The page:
Remote Transplantation of Mesenchymal Stem Cells Protects the Heart Against Ischemia-Reperfusion Injury

Authors

  • Mihai Bogdan Preda,

    Corresponding author
    1. Institute of Cellular Biology and Pathology “Nicolae Simionescu” of the Romanian Academy, Bucharest, Romania
    2. Department of Biochemistry, Institute of Basic Medical Sciences, Faculty of Medicine, University of Oslo, Oslo, Norway
    3. Department of Physiology, Institute of Basic Medical Sciences, Faculty of Medicine, University of Oslo, Oslo, Norway
    • Correspondence: Mihai Bogdan Preda, Ph.D., Laboratory of Stem Cell Biology, Institute of Cellular Biology and Pathology “Nicolae Simionescu,” 8 B.P.Hasdeu, Sector 5, Bucharest, Romania. Telephone: 40-213194518; Fax: 40-213194519; e-mail: bogdan.preda@icbp.ro

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  • Torunn Rønningen,

    1. Department of Biochemistry, Institute of Basic Medical Sciences, Faculty of Medicine, University of Oslo, Oslo, Norway
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  • Alexandrina Burlacu,

    1. Institute of Cellular Biology and Pathology “Nicolae Simionescu” of the Romanian Academy, Bucharest, Romania
    2. “Petru Poni” Institute of Macromolecular Chemistry, Iasi, Romania
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  • Maya Simionescu,

    1. Institute of Cellular Biology and Pathology “Nicolae Simionescu” of the Romanian Academy, Bucharest, Romania
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  • Jan Øivind Moskaug,

    1. Department of Biochemistry, Institute of Basic Medical Sciences, Faculty of Medicine, University of Oslo, Oslo, Norway
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  • Guro Valen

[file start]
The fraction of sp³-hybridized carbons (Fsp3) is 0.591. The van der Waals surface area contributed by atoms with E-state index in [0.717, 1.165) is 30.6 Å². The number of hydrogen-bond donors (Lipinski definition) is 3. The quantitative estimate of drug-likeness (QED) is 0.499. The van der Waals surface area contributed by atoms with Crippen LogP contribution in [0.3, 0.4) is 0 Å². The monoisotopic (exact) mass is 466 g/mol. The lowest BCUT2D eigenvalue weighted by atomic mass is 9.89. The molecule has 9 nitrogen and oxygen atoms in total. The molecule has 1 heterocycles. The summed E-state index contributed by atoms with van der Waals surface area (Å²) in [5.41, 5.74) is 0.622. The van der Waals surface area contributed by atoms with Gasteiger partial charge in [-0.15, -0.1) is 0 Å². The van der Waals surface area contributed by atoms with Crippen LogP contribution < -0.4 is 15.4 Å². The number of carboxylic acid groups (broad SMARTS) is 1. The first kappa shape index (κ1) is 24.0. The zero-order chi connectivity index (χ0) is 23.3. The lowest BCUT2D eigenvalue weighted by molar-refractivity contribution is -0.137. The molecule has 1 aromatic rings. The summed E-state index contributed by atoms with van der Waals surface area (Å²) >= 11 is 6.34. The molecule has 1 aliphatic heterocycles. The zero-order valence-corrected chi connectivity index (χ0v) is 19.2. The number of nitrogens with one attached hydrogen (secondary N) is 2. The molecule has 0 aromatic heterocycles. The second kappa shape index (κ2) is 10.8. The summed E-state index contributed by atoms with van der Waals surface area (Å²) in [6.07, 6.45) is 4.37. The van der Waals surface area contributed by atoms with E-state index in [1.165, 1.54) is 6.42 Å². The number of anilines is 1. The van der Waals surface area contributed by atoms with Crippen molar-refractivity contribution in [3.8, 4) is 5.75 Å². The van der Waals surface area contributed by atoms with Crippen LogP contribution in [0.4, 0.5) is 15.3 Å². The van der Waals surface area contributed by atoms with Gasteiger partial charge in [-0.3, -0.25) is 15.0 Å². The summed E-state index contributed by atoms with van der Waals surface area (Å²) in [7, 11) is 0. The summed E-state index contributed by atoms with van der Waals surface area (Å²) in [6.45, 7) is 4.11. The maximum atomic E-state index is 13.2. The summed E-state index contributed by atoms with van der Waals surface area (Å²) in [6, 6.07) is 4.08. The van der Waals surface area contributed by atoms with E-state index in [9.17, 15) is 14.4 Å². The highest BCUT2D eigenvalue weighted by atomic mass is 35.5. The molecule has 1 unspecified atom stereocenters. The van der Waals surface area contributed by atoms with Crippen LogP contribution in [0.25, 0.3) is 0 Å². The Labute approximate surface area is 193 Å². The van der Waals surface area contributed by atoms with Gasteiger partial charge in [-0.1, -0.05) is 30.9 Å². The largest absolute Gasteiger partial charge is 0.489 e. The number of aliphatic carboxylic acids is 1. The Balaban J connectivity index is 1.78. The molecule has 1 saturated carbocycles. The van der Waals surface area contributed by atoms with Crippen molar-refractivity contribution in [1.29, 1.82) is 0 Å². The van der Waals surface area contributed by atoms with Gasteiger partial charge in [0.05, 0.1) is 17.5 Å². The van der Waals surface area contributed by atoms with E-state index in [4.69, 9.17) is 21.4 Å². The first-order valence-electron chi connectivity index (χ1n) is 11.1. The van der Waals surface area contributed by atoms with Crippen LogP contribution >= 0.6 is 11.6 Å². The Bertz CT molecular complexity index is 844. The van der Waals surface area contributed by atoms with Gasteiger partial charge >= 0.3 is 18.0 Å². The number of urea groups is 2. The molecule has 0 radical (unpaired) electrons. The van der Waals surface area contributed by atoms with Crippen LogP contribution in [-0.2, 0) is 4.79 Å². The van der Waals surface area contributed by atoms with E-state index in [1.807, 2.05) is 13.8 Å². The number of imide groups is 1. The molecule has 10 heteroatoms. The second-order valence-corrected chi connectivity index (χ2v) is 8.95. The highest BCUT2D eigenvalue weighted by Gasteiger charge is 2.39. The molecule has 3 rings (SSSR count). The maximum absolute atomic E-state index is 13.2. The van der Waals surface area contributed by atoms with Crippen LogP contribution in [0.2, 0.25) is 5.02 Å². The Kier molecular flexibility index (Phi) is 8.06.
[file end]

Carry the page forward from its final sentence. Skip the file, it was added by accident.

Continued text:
1. Department of Physiology, Institute of Basic Medical Sciences, Faculty of Medicine, University of Oslo, Oslo, Norway
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Abstract

Cardioprotection can be evoked through extracardiac approaches. This prompted us to investigate whether remote transplantation of stem cells confers protection of the heart against ischemic injury. The cardioprotective effect of subcutaneous transplantation of naïve versus heme oxygenase-1 (HMOX-1)-overexpressing mouse mesenchymal stem cells (MSC) to mice was investigated in hearts subjected to ischemia-reperfusion in a Langendorff perfusion system. Mice were transplanted into the interscapular region with naïve or HMOX-1 transfected MSC isolated from transgenic luciferase reporter mice and compared to sham-treated animals. The fate of transplanted cells was followed by in vivo bioluminescence imaging, revealing that MSC proliferated, but did not migrate detectably from the injection site. Ex vivo analysis of the hearts showed that remote transplantation of mouse adipose-derived MSC (mASC) resulted in smaller infarcts and improved cardiac function after ischemia-reperfusion compared to sham-treated mice. Although HMOX-1 overexpression conferred cytoprotective effects on mASC against oxidative stress in vitro, no additive beneficial effect of HMOX-1 transfection was noted on the ischemic heart. Subcutaneous transplantation of MSC also improved left ventricular function when transplanted in vivo after myocardial infarction. Plasma analysis and gene expression profile of naïve- and HMOX-1-mASC after transplantation pointed toward pentraxin 3 as a possible factor involved in the remote cardioprotective effect of mASC. These results have significant implications for understanding the behavior of stem cells after transplantation and development of safe and noninvasive cellular therapies with clinical applications. Remote transplantation of MSC can be considered as an alternative procedure to induce cardioprotection. Stem Cells 2014;32:2123–2134

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